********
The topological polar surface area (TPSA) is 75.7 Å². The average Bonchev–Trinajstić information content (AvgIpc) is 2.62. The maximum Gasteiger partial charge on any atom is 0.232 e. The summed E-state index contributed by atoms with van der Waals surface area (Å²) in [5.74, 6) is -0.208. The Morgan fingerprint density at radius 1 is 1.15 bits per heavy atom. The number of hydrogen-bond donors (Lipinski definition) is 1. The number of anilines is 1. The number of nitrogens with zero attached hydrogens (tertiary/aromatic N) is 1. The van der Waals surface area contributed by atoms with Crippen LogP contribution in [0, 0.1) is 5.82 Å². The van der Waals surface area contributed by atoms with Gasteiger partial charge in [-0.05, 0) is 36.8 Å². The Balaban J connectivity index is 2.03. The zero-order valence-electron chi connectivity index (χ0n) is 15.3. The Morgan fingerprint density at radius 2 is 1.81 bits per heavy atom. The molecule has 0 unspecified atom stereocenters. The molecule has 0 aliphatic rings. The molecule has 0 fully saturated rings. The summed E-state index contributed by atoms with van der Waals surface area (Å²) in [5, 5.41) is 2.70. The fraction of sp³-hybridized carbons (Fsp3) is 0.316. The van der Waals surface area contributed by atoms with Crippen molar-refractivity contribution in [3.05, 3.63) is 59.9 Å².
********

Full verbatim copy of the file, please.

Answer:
The topological polar surface area (TPSA) is 75.7 Å². The average Bonchev–Trinajstić information content (AvgIpc) is 2.62. The maximum Gasteiger partial charge on any atom is 0.232 e. The summed E-state index contributed by atoms with van der Waals surface area (Å²) in [5.74, 6) is -0.208. The Morgan fingerprint density at radius 1 is 1.15 bits per heavy atom. The number of hydrogen-bond donors (Lipinski definition) is 1. The number of anilines is 1. The number of nitrogens with zero attached hydrogens (tertiary/aromatic N) is 1. The van der Waals surface area contributed by atoms with Crippen LogP contribution in [0, 0.1) is 5.82 Å². The van der Waals surface area contributed by atoms with Gasteiger partial charge in [-0.05, 0) is 36.8 Å². The Balaban J connectivity index is 2.03. The zero-order valence-electron chi connectivity index (χ0n) is 15.3. The Morgan fingerprint density at radius 2 is 1.81 bits per heavy atom. The molecule has 0 unspecified atom stereocenters. The molecule has 0 aliphatic rings. The molecule has 0 fully saturated rings. The summed E-state index contributed by atoms with van der Waals surface area (Å²) in [5, 5.41) is 2.70. The fraction of sp³-hybridized carbons (Fsp3) is 0.316. The van der Waals surface area contributed by atoms with Crippen molar-refractivity contribution in [3.05, 3.63) is 59.9 Å².